of Big Santa Anita Canyon



by Billy Orville Taylor

Mom Nature selected eight days in January of 1969 to bestow 33.53 inches of moisture in and around Big Santa Anita Canyon! This was the second, ”once in a century,” flood in Big Santa Anita Canyon! There were 9 cabins lost in this deluge. (The past major cabin loses were experienced in the March 2nd, 1938 flood and during the fire of ‘53!)

The little crystal clear babbling brook turned into a raging torrent of foaming, muddy water which carried away all within its path! Unseen huge boulders were rolling along the stream bed, thus creating a muffled, thundering, rumbling sound and caused the ground to tremble! This was somewhat unnerving to the brave souls who would stand on the stream’s banks in order to observe the wrath of nature!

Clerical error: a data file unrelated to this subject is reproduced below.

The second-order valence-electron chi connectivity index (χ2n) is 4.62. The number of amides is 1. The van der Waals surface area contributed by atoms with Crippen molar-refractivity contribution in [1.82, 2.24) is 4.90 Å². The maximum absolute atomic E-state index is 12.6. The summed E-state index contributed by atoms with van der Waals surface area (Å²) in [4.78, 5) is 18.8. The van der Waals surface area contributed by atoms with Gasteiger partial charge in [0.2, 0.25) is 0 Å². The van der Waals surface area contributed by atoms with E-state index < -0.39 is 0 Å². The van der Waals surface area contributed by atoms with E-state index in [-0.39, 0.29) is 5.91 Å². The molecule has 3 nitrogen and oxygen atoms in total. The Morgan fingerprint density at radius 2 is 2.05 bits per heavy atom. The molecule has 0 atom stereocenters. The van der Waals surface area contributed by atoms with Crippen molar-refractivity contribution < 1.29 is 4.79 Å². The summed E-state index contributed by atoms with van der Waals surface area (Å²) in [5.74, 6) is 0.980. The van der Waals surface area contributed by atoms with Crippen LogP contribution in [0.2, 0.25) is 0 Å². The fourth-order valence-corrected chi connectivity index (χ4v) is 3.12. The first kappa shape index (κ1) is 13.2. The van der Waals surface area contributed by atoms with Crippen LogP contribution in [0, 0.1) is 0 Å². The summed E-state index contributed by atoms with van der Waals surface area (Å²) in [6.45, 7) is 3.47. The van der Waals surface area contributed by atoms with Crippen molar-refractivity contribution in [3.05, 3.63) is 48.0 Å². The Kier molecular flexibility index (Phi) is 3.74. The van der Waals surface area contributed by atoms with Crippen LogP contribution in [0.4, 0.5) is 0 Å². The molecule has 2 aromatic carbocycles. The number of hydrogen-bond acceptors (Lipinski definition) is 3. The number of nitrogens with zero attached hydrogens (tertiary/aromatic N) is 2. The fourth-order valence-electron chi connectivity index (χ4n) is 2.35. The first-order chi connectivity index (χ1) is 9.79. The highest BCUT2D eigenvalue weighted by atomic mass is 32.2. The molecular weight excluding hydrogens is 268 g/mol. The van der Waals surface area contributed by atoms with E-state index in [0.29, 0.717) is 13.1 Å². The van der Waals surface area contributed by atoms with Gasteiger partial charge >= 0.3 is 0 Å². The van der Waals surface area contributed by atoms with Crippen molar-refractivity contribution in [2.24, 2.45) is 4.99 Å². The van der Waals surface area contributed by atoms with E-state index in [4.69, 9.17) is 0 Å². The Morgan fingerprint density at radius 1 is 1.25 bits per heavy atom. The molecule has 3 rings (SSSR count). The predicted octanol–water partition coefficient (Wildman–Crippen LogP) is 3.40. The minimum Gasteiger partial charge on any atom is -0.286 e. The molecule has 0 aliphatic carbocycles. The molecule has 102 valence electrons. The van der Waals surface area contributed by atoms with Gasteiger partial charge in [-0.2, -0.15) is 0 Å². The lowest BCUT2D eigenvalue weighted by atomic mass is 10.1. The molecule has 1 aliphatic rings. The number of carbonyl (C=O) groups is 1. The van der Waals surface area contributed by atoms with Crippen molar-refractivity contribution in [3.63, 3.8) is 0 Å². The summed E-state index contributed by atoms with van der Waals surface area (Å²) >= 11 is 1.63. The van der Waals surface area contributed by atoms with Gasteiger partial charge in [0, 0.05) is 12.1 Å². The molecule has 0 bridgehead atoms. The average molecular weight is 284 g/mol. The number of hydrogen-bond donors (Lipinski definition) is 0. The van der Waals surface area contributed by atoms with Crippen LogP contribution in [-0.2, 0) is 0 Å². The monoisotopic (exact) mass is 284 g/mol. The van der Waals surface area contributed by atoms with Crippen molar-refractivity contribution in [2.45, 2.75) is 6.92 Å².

After the massive storm started to move east, some of the cabin owners were able to returned to the canyon in order to determine if they still had a cabin or make plans to repair any damage.

Immediately after the last of the rains had subsided, Homer Wilcox, owner of cabin number one, and his young son, David, carefully made their way down Bo’s Trail to check out his cabin.

A short historical aside, if I may?  The following is a bit of history necessary to better understand this account. Bo‘s Trail was constructed by Burton Bogardus in 1948 shortly after he and Les Bounds purchased cabin one. Bo needed the shortest way possible to backpack cement to his cabin. He was in the process of adding the stone second story bed room. He started his trail at the road and used a shovel, pick and a lot of sweat to dig out a very steep trail just wide enough for one person. No room for passing going up or down.

He parked his Jeep Wagon in the park-out next to the Chantry road, then tied the cement to a WWII surplus US Army backpack and hiked down the almost “free fall” trail. Some of us are made of sterner stuff than others, and Bo was one of these!

The trail no longer exists and the one-car-park-out, at its head, was covered with large boulders decades ago by the Forest Service.